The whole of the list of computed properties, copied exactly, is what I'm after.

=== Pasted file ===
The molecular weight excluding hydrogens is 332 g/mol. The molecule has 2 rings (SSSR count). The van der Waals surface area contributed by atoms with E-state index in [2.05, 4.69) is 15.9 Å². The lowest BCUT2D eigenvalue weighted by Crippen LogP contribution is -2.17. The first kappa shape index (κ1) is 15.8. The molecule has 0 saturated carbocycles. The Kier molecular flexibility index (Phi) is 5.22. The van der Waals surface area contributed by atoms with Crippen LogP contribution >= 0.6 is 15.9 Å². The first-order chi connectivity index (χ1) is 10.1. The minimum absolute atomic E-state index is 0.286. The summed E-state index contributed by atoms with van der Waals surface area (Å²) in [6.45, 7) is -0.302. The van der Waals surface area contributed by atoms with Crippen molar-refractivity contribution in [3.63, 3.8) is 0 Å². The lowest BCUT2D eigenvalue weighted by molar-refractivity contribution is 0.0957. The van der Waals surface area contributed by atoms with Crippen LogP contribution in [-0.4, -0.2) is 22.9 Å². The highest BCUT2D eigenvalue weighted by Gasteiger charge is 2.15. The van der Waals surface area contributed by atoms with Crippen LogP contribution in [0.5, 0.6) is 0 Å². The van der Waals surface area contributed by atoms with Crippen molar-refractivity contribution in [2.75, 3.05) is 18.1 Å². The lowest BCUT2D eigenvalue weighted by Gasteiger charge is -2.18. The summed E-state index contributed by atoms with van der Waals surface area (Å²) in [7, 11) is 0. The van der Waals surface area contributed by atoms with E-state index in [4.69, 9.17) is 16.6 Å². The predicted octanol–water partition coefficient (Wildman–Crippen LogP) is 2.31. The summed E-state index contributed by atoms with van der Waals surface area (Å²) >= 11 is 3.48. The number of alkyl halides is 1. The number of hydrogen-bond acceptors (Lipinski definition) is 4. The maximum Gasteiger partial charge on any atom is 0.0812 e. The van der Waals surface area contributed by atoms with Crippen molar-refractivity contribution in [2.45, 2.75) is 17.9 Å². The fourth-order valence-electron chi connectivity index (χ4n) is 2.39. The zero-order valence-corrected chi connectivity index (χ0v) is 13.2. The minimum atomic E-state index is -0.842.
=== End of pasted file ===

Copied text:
The molecular weight excluding hydrogens is 332 g/mol. The molecule has 2 rings (SSSR count). The van der Waals surface area contributed by atoms with E-state index in [2.05, 4.69) is 15.9 Å². The lowest BCUT2D eigenvalue weighted by Crippen LogP contribution is -2.17. The first kappa shape index (κ1) is 15.8. The molecule has 0 saturated carbocycles. The Kier molecular flexibility index (Phi) is 5.22. The van der Waals surface area contributed by atoms with Crippen LogP contribution >= 0.6 is 15.9 Å². The first-order chi connectivity index (χ1) is 10.1. The minimum absolute atomic E-state index is 0.286. The summed E-state index contributed by atoms with van der Waals surface area (Å²) in [6.45, 7) is -0.302. The van der Waals surface area contributed by atoms with Crippen molar-refractivity contribution in [3.63, 3.8) is 0 Å². The lowest BCUT2D eigenvalue weighted by molar-refractivity contribution is 0.0957. The van der Waals surface area contributed by atoms with Crippen LogP contribution in [-0.4, -0.2) is 22.9 Å². The highest BCUT2D eigenvalue weighted by Gasteiger charge is 2.15. The van der Waals surface area contributed by atoms with Crippen LogP contribution in [0.5, 0.6) is 0 Å². The van der Waals surface area contributed by atoms with Crippen molar-refractivity contribution in [2.75, 3.05) is 18.1 Å². The lowest BCUT2D eigenvalue weighted by Gasteiger charge is -2.18. The summed E-state index contributed by atoms with van der Waals surface area (Å²) in [7, 11) is 0. The van der Waals surface area contributed by atoms with E-state index in [4.69, 9.17) is 16.6 Å². The predicted octanol–water partition coefficient (Wildman–Crippen LogP) is 2.31. The summed E-state index contributed by atoms with van der Waals surface area (Å²) >= 11 is 3.48. The number of alkyl halides is 1. The number of hydrogen-bond acceptors (Lipinski definition) is 4. The maximum Gasteiger partial charge on any atom is 0.0812 e. The van der Waals surface area contributed by atoms with Crippen molar-refractivity contribution in [2.45, 2.75) is 17.9 Å². The fourth-order valence-electron chi connectivity index (χ4n) is 2.39. The zero-order valence-corrected chi connectivity index (χ0v) is 13.2. The minimum atomic E-state index is -0.842.